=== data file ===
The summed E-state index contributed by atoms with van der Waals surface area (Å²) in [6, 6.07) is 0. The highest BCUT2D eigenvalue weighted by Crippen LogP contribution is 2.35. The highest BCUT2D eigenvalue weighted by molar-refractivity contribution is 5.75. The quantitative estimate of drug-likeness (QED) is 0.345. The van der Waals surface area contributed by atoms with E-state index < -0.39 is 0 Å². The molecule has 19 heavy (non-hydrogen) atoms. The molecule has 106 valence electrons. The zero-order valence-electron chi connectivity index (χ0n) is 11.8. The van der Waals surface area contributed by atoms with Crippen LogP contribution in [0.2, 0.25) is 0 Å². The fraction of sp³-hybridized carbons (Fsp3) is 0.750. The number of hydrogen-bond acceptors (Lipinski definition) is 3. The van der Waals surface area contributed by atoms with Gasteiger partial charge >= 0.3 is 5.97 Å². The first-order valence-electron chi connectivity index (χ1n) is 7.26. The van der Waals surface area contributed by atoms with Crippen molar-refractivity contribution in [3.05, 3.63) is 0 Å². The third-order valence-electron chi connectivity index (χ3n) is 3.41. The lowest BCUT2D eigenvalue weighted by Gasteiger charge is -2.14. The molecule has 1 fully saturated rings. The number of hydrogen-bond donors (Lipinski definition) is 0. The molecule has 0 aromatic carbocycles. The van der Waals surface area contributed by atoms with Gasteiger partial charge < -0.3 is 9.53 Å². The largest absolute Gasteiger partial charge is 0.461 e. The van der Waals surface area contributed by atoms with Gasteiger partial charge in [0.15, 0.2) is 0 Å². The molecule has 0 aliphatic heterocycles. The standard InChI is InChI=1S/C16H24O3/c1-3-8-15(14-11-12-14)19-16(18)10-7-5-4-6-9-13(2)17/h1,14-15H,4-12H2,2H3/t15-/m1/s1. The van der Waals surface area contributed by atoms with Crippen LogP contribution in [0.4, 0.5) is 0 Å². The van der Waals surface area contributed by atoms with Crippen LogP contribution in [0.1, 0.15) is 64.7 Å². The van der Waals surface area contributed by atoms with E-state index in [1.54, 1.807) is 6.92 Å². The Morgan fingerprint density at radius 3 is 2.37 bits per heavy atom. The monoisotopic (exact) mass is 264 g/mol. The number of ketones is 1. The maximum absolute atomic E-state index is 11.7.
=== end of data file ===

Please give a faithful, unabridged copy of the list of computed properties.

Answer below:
The summed E-state index contributed by atoms with van der Waals surface area (Å²) in [6, 6.07) is 0. The highest BCUT2D eigenvalue weighted by Crippen LogP contribution is 2.35. The highest BCUT2D eigenvalue weighted by molar-refractivity contribution is 5.75. The quantitative estimate of drug-likeness (QED) is 0.345. The van der Waals surface area contributed by atoms with E-state index < -0.39 is 0 Å². The molecule has 19 heavy (non-hydrogen) atoms. The molecule has 106 valence electrons. The zero-order valence-electron chi connectivity index (χ0n) is 11.8. The van der Waals surface area contributed by atoms with Crippen LogP contribution in [0.2, 0.25) is 0 Å². The fraction of sp³-hybridized carbons (Fsp3) is 0.750. The number of hydrogen-bond acceptors (Lipinski definition) is 3. The van der Waals surface area contributed by atoms with Gasteiger partial charge >= 0.3 is 5.97 Å². The first-order valence-electron chi connectivity index (χ1n) is 7.26. The van der Waals surface area contributed by atoms with Crippen molar-refractivity contribution in [3.05, 3.63) is 0 Å². The third-order valence-electron chi connectivity index (χ3n) is 3.41. The lowest BCUT2D eigenvalue weighted by Gasteiger charge is -2.14. The molecule has 1 fully saturated rings. The number of hydrogen-bond donors (Lipinski definition) is 0. The molecule has 0 aromatic carbocycles. The van der Waals surface area contributed by atoms with Gasteiger partial charge < -0.3 is 9.53 Å². The largest absolute Gasteiger partial charge is 0.461 e. The van der Waals surface area contributed by atoms with Gasteiger partial charge in [0.15, 0.2) is 0 Å². The molecule has 0 aliphatic heterocycles. The standard InChI is InChI=1S/C16H24O3/c1-3-8-15(14-11-12-14)19-16(18)10-7-5-4-6-9-13(2)17/h1,14-15H,4-12H2,2H3/t15-/m1/s1. The van der Waals surface area contributed by atoms with Crippen LogP contribution in [0.4, 0.5) is 0 Å². The van der Waals surface area contributed by atoms with Crippen LogP contribution in [0.1, 0.15) is 64.7 Å². The van der Waals surface area contributed by atoms with E-state index in [1.54, 1.807) is 6.92 Å². The Morgan fingerprint density at radius 3 is 2.37 bits per heavy atom. The monoisotopic (exact) mass is 264 g/mol. The number of ketones is 1. The maximum absolute atomic E-state index is 11.7.